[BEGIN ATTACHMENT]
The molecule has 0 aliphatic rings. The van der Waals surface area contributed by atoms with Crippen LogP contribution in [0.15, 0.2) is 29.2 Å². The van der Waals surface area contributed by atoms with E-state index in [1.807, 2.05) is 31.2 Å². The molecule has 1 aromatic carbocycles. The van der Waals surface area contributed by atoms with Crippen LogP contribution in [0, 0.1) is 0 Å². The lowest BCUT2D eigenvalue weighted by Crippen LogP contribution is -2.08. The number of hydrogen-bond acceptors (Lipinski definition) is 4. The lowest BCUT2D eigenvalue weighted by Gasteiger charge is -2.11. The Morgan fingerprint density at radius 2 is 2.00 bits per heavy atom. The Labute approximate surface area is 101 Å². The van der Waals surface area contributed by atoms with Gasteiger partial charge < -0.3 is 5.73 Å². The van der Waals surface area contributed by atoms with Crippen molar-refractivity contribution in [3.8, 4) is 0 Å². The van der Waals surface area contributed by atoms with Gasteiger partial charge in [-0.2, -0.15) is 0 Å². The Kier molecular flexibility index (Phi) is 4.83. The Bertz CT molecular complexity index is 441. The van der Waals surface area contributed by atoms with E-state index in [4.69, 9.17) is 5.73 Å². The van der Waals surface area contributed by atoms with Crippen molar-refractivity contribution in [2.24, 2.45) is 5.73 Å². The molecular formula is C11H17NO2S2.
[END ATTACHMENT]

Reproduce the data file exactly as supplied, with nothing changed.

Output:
The molecule has 0 aliphatic rings. The van der Waals surface area contributed by atoms with Crippen LogP contribution in [0.15, 0.2) is 29.2 Å². The van der Waals surface area contributed by atoms with E-state index in [1.807, 2.05) is 31.2 Å². The molecule has 1 aromatic carbocycles. The van der Waals surface area contributed by atoms with Crippen LogP contribution in [0, 0.1) is 0 Å². The lowest BCUT2D eigenvalue weighted by Crippen LogP contribution is -2.08. The number of hydrogen-bond acceptors (Lipinski definition) is 4. The lowest BCUT2D eigenvalue weighted by Gasteiger charge is -2.11. The Morgan fingerprint density at radius 2 is 2.00 bits per heavy atom. The Labute approximate surface area is 101 Å². The van der Waals surface area contributed by atoms with Gasteiger partial charge < -0.3 is 5.73 Å². The van der Waals surface area contributed by atoms with Crippen molar-refractivity contribution in [3.8, 4) is 0 Å². The van der Waals surface area contributed by atoms with Gasteiger partial charge in [-0.2, -0.15) is 0 Å². The Kier molecular flexibility index (Phi) is 4.83. The Bertz CT molecular complexity index is 441. The van der Waals surface area contributed by atoms with E-state index in [4.69, 9.17) is 5.73 Å². The van der Waals surface area contributed by atoms with Crippen molar-refractivity contribution in [2.24, 2.45) is 5.73 Å². The molecular formula is C11H17NO2S2.